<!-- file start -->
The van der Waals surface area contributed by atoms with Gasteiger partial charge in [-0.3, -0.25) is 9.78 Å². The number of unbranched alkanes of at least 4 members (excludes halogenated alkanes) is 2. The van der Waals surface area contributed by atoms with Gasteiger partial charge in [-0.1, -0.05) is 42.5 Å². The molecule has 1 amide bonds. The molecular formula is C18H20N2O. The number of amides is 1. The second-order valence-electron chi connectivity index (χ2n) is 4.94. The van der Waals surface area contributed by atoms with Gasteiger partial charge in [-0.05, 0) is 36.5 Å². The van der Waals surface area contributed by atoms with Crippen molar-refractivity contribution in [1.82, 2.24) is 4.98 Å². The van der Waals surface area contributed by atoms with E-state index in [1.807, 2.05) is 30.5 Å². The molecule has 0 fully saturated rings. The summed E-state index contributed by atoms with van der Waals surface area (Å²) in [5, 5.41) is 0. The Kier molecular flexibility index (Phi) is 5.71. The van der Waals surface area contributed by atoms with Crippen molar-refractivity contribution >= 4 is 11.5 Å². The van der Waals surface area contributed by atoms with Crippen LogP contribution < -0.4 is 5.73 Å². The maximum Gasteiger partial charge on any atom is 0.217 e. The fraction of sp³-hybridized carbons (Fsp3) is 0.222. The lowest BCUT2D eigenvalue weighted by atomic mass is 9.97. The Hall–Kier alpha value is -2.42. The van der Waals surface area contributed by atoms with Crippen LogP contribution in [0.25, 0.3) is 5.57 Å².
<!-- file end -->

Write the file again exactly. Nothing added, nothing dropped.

The van der Waals surface area contributed by atoms with Gasteiger partial charge in [-0.3, -0.25) is 9.78 Å². The number of unbranched alkanes of at least 4 members (excludes halogenated alkanes) is 2. The van der Waals surface area contributed by atoms with Gasteiger partial charge in [-0.1, -0.05) is 42.5 Å². The molecule has 1 amide bonds. The molecular formula is C18H20N2O. The number of amides is 1. The second-order valence-electron chi connectivity index (χ2n) is 4.94. The van der Waals surface area contributed by atoms with Gasteiger partial charge in [-0.05, 0) is 36.5 Å². The van der Waals surface area contributed by atoms with Crippen molar-refractivity contribution in [1.82, 2.24) is 4.98 Å². The van der Waals surface area contributed by atoms with E-state index in [1.807, 2.05) is 30.5 Å². The molecule has 0 fully saturated rings. The summed E-state index contributed by atoms with van der Waals surface area (Å²) in [5, 5.41) is 0. The Kier molecular flexibility index (Phi) is 5.71. The van der Waals surface area contributed by atoms with Crippen molar-refractivity contribution >= 4 is 11.5 Å². The van der Waals surface area contributed by atoms with Crippen LogP contribution < -0.4 is 5.73 Å². The maximum Gasteiger partial charge on any atom is 0.217 e. The fraction of sp³-hybridized carbons (Fsp3) is 0.222. The lowest BCUT2D eigenvalue weighted by atomic mass is 9.97. The Hall–Kier alpha value is -2.42. The van der Waals surface area contributed by atoms with Crippen LogP contribution in [0.25, 0.3) is 5.57 Å².